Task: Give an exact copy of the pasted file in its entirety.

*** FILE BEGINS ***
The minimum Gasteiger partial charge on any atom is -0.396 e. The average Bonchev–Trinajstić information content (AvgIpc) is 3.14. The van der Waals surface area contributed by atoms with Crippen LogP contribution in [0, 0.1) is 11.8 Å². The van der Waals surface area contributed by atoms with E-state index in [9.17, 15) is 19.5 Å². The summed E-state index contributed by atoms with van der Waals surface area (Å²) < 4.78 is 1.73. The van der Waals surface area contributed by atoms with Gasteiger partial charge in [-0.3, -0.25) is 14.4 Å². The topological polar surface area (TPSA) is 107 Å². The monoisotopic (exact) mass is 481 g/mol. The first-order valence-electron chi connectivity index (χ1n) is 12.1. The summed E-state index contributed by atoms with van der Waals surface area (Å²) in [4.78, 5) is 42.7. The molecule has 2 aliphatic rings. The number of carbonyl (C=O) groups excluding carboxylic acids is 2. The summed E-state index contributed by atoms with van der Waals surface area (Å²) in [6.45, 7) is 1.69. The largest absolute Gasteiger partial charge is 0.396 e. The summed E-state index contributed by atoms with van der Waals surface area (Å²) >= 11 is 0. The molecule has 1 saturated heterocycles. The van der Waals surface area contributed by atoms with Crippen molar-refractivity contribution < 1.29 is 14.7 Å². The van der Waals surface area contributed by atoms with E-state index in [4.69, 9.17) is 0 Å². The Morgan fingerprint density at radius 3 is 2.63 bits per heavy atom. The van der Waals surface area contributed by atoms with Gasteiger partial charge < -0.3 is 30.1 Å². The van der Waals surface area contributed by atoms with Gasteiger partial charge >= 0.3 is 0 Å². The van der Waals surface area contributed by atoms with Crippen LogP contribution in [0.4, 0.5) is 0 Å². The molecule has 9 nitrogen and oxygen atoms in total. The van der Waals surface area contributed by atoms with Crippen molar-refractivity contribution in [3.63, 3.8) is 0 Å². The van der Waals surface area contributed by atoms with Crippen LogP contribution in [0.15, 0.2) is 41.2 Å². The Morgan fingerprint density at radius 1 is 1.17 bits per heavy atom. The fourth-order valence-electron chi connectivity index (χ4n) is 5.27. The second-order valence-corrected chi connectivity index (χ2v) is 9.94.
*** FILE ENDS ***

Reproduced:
The minimum Gasteiger partial charge on any atom is -0.396 e. The average Bonchev–Trinajstić information content (AvgIpc) is 3.14. The van der Waals surface area contributed by atoms with Crippen LogP contribution in [0, 0.1) is 11.8 Å². The van der Waals surface area contributed by atoms with E-state index in [9.17, 15) is 19.5 Å². The summed E-state index contributed by atoms with van der Waals surface area (Å²) < 4.78 is 1.73. The van der Waals surface area contributed by atoms with Gasteiger partial charge in [-0.3, -0.25) is 14.4 Å². The topological polar surface area (TPSA) is 107 Å². The monoisotopic (exact) mass is 481 g/mol. The first-order valence-electron chi connectivity index (χ1n) is 12.1. The summed E-state index contributed by atoms with van der Waals surface area (Å²) in [4.78, 5) is 42.7. The molecule has 2 aliphatic rings. The number of carbonyl (C=O) groups excluding carboxylic acids is 2. The summed E-state index contributed by atoms with van der Waals surface area (Å²) in [6.45, 7) is 1.69. The largest absolute Gasteiger partial charge is 0.396 e. The summed E-state index contributed by atoms with van der Waals surface area (Å²) >= 11 is 0. The molecule has 1 saturated heterocycles. The van der Waals surface area contributed by atoms with Crippen molar-refractivity contribution < 1.29 is 14.7 Å². The van der Waals surface area contributed by atoms with E-state index in [4.69, 9.17) is 0 Å². The Morgan fingerprint density at radius 3 is 2.63 bits per heavy atom. The van der Waals surface area contributed by atoms with Gasteiger partial charge < -0.3 is 30.1 Å². The van der Waals surface area contributed by atoms with Gasteiger partial charge >= 0.3 is 0 Å². The van der Waals surface area contributed by atoms with Crippen LogP contribution in [0.4, 0.5) is 0 Å². The molecule has 9 nitrogen and oxygen atoms in total. The van der Waals surface area contributed by atoms with Crippen molar-refractivity contribution in [3.63, 3.8) is 0 Å². The van der Waals surface area contributed by atoms with Crippen LogP contribution in [0.15, 0.2) is 41.2 Å². The Morgan fingerprint density at radius 1 is 1.17 bits per heavy atom. The fourth-order valence-electron chi connectivity index (χ4n) is 5.27. The second-order valence-corrected chi connectivity index (χ2v) is 9.94.